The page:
If there was a big, big sound coming out of South Australia this week, it was the sound of GWS sinking their boots into the collective backsides of the Adelaide Crows.

In a brilliant first half, the Giants rode some powerful forward craft from Toby Greene, Jesse Hogan, and even Stephen Coniglio to lay waste to the Adelaide defence and cruise to a ten-goal lead. It was a lead they maintained throughout the second half to run out 59-point winners.

The Crows looked flat-footed and lacked strength in the contest, as the Western Sydney Bull, Tom Green crashed and bashed his way to first-half best on ground honours, and the smooth-moving Josh Kelly continued the assault in the second half, with sublime skills and wonderful vision.

For Leon Cameron, this was his team rallying around him just days after Captain Positive, Caroline Wilson, labelled his position untenable. This was the Giants giving a middle finger to everyone who said they were a spent force, and this was a club that, with their backs to the wall, gave themselves a shot at making something of a poor start to the season.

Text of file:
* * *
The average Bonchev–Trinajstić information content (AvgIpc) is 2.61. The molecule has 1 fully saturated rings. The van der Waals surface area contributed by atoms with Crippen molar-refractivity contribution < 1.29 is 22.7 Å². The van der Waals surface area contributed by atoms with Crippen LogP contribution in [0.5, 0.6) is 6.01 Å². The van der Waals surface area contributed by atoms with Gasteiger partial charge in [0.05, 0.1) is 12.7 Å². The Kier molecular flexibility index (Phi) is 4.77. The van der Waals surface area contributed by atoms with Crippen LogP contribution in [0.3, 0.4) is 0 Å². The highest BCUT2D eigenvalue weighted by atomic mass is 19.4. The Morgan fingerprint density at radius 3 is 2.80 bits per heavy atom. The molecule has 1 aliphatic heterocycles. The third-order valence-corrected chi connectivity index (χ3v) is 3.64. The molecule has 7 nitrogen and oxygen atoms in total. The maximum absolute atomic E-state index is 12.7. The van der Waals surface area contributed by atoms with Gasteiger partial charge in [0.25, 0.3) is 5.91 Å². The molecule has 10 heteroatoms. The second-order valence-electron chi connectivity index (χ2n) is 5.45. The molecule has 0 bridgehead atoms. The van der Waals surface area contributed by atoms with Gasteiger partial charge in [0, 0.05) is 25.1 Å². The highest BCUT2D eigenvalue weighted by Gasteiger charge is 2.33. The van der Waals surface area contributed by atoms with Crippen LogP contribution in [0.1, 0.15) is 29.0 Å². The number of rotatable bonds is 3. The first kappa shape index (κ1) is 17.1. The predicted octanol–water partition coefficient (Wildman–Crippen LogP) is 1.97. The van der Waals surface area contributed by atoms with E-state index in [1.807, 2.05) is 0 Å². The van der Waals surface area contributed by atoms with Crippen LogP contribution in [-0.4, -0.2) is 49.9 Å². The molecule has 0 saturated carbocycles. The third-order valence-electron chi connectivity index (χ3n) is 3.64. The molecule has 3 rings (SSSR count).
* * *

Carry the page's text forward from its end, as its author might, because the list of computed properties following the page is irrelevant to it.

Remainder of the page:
For the Crows, the highlights were few and far between, with Rory Laird once again performing at a high level in the middle and Ben Keays doing the hard yards but letting himself down at times with his disposal.

I get the feeling it was always going to take a little more than the Adelaide Crows to stop the Giants in this one. The Crows ran into a hurricane.

Here are The Mongrel’s Big Questions.

 

HAVE WE SEEN BRAYDEN PREUSS BECOME A LEGITIMATE AFL RUCKMAN THIS SEASON?